I’ll mention just a few. There’s former Military Intelligence chief Amos Yadlin, who heads a leading Israeli defense think tank — and who was one of the pilots who destroyed Iraq’s Osirak reactor in 1981. There’s Isaac Ben-Israel, a former weapons developments chief and current chairman of Israel’s space program. And there’s Ami Ayalon, a former head of Israel’s naval commandos and the Shin Bet security service, and Efraim Halevy, a former Mossad chief.

These men have spent most of their lives defending Israel; they are more competent than any politician to assess the security implications not only of the Iran deal but of the dire consequences of reneging on it.

Furthermore, as esteemed military analyst Amir Oren has reported in Haaretz, the majority of Israel’s serving military leaders disagree with Netanyahu’s position on the Iran deal. But as befits a democracy, officers in active service don’t take public positions. Senior security officials have expressed the same position to me on condition of anonymity.

The consensus on the Iran deal among security experts is very wide-ranging, and not only in Israel. I have just spent a number of days at the World Federation of Scientists’ annual meeting on planetary emergencies in Erice, Sicily, a group that I have been part of for 11 years. The Iran deal was discussed in depth, but not in the shrill tones of politicians trying to show how tough they are on Tehran. I heard experts who know the details of the deal to the last dot and have the intellectual tools to assess its viability.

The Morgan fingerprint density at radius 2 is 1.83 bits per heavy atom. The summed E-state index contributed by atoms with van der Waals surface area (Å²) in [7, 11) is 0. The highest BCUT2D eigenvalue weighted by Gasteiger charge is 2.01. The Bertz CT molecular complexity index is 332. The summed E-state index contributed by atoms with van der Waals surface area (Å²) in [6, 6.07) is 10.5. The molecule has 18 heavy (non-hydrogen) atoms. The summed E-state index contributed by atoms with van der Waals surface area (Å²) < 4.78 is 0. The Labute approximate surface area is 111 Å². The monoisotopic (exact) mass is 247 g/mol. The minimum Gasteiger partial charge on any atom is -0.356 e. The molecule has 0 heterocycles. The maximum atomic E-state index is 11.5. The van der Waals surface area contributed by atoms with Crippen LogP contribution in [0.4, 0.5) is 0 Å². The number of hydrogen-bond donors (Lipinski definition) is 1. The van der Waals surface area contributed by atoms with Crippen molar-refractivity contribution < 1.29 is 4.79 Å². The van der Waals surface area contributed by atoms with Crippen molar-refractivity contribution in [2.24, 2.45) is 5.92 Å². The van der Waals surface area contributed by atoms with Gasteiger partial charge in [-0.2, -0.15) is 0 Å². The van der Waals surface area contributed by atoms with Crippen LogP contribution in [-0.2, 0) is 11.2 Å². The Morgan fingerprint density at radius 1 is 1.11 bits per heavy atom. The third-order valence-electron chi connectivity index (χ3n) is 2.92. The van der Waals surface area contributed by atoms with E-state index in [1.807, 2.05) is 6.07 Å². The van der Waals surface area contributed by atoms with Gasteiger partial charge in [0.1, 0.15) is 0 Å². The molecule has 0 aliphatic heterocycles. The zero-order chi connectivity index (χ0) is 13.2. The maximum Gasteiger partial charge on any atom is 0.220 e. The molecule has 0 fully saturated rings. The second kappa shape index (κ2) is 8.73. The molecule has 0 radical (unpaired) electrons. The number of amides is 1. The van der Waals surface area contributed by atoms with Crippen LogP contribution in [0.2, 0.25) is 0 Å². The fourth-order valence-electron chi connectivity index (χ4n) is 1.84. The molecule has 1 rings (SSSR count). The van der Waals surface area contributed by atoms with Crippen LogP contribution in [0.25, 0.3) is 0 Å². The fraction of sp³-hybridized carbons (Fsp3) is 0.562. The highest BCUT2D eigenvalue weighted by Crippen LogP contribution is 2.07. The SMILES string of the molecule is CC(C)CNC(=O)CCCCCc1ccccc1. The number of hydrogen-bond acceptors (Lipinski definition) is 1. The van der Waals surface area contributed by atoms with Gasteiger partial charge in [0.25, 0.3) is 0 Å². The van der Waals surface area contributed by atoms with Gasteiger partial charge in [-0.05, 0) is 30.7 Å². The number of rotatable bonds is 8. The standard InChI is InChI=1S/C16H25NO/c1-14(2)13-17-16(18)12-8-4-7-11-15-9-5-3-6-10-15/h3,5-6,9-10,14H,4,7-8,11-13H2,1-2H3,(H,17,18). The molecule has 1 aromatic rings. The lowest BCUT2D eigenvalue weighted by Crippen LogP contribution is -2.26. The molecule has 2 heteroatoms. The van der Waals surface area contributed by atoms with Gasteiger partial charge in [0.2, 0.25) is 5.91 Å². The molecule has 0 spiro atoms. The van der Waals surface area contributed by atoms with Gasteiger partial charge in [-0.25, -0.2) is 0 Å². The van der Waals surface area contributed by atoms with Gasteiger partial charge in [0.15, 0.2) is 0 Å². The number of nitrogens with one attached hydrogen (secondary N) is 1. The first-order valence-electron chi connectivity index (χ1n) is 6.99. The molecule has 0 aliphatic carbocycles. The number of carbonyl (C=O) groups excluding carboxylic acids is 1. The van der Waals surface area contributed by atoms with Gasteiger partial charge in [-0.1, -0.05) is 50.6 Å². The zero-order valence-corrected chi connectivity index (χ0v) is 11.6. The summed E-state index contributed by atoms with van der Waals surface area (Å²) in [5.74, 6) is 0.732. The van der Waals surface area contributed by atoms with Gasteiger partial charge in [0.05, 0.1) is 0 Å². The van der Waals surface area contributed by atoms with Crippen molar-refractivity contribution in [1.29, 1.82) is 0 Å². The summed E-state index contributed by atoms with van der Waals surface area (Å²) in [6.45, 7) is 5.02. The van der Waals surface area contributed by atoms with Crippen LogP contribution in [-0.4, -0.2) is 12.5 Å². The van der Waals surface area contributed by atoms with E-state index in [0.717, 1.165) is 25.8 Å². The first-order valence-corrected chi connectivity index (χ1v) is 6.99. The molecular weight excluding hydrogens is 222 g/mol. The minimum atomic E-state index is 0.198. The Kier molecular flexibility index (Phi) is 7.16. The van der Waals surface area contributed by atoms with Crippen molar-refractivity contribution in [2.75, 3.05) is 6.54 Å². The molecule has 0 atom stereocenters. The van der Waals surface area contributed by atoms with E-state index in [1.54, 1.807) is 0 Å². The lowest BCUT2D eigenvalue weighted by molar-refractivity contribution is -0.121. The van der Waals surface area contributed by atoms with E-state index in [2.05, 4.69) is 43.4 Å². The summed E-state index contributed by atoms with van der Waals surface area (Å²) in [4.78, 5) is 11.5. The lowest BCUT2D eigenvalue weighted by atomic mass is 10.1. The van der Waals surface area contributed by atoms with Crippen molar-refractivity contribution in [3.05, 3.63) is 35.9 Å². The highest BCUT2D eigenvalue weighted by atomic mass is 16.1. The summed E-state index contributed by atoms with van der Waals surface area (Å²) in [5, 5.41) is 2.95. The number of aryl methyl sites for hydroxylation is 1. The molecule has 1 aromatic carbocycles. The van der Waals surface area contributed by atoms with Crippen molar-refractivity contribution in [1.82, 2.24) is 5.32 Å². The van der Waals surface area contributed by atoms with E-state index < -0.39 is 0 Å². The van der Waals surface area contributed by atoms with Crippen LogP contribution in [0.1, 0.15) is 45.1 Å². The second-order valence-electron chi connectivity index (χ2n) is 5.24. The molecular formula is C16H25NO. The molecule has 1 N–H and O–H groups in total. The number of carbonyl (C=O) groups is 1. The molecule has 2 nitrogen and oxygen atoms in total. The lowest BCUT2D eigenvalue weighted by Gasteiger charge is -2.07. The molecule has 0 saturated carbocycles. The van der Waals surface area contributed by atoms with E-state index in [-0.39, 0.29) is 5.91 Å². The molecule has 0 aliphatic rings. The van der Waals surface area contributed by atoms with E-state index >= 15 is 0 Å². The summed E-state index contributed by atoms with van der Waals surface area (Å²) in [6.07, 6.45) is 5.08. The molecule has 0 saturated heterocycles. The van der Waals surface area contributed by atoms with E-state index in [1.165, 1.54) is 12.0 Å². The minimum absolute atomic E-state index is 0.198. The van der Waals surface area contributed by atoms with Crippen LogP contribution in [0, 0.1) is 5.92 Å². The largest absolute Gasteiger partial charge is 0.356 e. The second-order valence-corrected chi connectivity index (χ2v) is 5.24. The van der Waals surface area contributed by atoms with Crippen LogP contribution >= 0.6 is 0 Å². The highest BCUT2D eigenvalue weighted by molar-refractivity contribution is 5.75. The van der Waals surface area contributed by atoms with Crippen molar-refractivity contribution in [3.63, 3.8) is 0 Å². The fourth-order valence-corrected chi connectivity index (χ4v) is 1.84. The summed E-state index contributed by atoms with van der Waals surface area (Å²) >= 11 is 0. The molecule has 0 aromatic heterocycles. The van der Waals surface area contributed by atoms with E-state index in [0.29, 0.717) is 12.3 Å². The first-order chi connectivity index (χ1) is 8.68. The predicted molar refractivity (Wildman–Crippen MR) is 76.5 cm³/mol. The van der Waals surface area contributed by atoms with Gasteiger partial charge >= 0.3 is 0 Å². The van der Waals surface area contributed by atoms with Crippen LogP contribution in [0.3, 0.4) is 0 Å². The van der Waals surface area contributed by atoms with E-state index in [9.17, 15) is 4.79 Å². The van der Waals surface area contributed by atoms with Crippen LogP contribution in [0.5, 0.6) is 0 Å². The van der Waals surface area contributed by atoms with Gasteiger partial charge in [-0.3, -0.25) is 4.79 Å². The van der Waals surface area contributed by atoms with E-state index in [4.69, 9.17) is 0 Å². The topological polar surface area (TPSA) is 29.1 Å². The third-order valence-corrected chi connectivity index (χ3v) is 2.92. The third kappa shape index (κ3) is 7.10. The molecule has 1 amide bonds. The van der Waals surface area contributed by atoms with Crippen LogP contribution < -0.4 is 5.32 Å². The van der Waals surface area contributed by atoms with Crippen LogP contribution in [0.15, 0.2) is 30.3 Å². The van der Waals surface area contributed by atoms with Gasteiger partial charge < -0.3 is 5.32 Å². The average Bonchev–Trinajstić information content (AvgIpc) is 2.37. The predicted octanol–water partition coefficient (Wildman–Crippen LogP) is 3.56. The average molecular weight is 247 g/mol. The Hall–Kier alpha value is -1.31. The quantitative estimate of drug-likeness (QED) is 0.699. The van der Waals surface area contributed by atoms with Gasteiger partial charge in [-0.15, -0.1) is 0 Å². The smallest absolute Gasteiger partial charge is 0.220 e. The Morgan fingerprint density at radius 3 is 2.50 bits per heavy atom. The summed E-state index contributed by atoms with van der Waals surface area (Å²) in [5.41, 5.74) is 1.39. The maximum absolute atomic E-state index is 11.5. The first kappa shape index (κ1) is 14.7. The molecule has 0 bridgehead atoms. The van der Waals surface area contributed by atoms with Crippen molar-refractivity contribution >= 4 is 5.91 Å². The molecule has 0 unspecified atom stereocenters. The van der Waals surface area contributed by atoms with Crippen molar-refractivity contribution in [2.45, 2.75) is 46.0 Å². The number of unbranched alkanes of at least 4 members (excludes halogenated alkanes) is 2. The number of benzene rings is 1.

Most prominent among them is Prof. Richard Garwin, one of the world’s leading nuclear scientists who with Edward Teller designed the first hydrogen bomb. Garwin, who has been an adviser to eight U.S. presidents on nuclear strategy, gave a presentation on the deal and came to a very clear conclusion: Under the current circumstances, this is as good a deal as we will get.

Let there be no mistake: Garwin has been dealing with situations in which humankind’s survival has been at stake; he by no means trusts the Iranian regime not to try to cheat. He gave very precise assessments on how the monitoring regime and the West’s technological means make it virtually impossible for Iran to surprise the West in the coming decade.

He has given me express permission to quote his speech, and I hope we will soon be able to upload it in its entirety. Let me add that Garwin is by no means a lone voice in this assessment but has been a leader of more than 70 nonproliferation experts who have endorsed the deal.

I have deep empathy for the plight of the U.S. Jewish community, which wants to stand by Israel in these difficult circumstances. Doing so means making up your own mind and not letting Netanyahu define for you what it means to be pro-Israel.

You should not forget that Israel’s security experts have no less an investment in Israel’s safety than Netanyahu, and that their expertise on the matter is superior to his. They have no political axes to grind but simply continue their work of keeping Israel secure. If all of them think the Iran deal is good for Israel, you can safely assume that it is and support it.